EXTENDING AN EXISTING TOOL TO CREATE NON VISUAL INTERFACES
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This paper exposes how to modify an existing programming environment to make it efficient for developing interfaces for the blind and partially sighted people.
Non-visual interfaces (interfaces for the visually handicapped persons or NVI) represent a specific type of software development. Creating software for people with visual deficiencies can be achieved using a small number of options: adapting existing software, using accessibility features of existing environments, or developing specific interfaces using specific peripherals and interactions. This last option is necessary when existing applications do not respond to the handicapped specific needs.
A software developer in
front of the task of creating an application for the visually handicapped persons
has to face the use of complex peripherals, and different interaction
principles like multimodality. But there is no existing tool to make NVI
development easier. With the emergence of interfaces for all. , I think that
the most urgent thing to do is to provide the developers community with tools
that help them in creating NVIs.
There are two interesting
approaches that inspired my work:
* the extended User Interface Managing System proposed by Stephanidis . It consists in adding a specific toolkit to an existing toolkit (figure UIMS_Ext.JPG); the use of generic tools to create NVIs, recommended by Burger .
Besides to its classic
functionalities, an Integrated Development Environment (IDE) may be optimized
by adding the components missing for the developing of NVIs.
SPECIFICATION OF THE NON
After developing NVIs mainly in the field of education , it came out that a standard platform must be completed with the following components:
* a system to deal with specific input/output peripherals;
* a tool to define events and time constraints for events;
* a library of adapted controls.
The IDE chosen is Microsoft Visual C++ which is made out from four components:
* the application framework called AppWizard;
* the MFC classes toolkit;
* the resource editor or AppStudio;
* the dialog controller or ClassWizard which associates callbacks to controls.
These components work with an event manager that deals with standard peripherals only. This IDE must be extended as shown in figure MSVC_Ext.JPG. Comparatively to Stephanidis recommendation  my work does not end to the function toolkit, but it is extended to all the components of the original IDE.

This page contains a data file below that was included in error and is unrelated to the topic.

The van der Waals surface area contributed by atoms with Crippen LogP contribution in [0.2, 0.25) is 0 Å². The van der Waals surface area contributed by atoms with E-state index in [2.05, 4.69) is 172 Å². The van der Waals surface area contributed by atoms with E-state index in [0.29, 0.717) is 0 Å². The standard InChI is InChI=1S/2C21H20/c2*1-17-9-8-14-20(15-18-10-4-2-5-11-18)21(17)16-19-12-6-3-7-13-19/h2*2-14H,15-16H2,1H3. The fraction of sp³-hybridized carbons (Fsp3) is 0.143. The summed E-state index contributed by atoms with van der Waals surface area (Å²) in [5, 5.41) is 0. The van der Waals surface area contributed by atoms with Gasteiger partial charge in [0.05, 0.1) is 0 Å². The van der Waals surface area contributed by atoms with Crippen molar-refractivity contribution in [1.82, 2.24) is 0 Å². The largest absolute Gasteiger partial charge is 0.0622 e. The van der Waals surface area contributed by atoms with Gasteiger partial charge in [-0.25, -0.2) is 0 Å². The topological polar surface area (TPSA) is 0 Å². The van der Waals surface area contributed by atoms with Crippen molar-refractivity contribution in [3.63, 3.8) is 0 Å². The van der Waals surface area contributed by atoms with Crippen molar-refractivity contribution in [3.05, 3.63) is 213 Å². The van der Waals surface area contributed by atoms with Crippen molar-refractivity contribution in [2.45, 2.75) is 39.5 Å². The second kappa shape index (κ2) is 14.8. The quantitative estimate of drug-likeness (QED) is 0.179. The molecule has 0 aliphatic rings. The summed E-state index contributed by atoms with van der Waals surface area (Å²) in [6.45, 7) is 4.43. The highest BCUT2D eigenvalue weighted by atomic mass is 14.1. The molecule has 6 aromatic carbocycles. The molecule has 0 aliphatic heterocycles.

The Extended Toolkit
The original toolkit is completed with functions permitting to communicate with a non standard peripheral, and to implement new interactions.
I designed abstract data
types which in object oriented modeling and programming are represented and
implemented using the class concept. Input/Output peripherals managing, I
created a library of non visual classes, which take place in elaborating the
non visual interactions: abstract classes representing each of the possible
peripherals, and classes defining communication protocols.
BrailleTerminalType is an abstract data type on which I based the
implementation of CBrailleTerminal: an abstract class representing all types of
Braille terminals. Specific models of Braille terminals inherit general
characteristics from class CBrailleTerminal, and implement their specific
characteristics. Each of the peripheral classes developed implements a basic
Controls like buttons, list boxes, menus are used for the design of a GUI. It would be interesting to find matching non visual objects. I have proposed adaptations for graphical interactive objects . An example of a Braille edit box is given in figure Textbox_adap.JPG. A line of Braille text is displayed in the edit box, and the Braille terminal function keys are programmed to navigate in the whole text, while interactive Braille keys allow to point on a single character or to make a word selection.
To implement these
controls I made two propositions:
* creating classes implementing the functionalities of adapted controls that can be modified by the developer;
* creating reusable controls.
At the end of this step we are in presence of a personalized and specific version of the MFC and the component library. The resource editor AppStudio integrates the reusable controls.
The Application Framework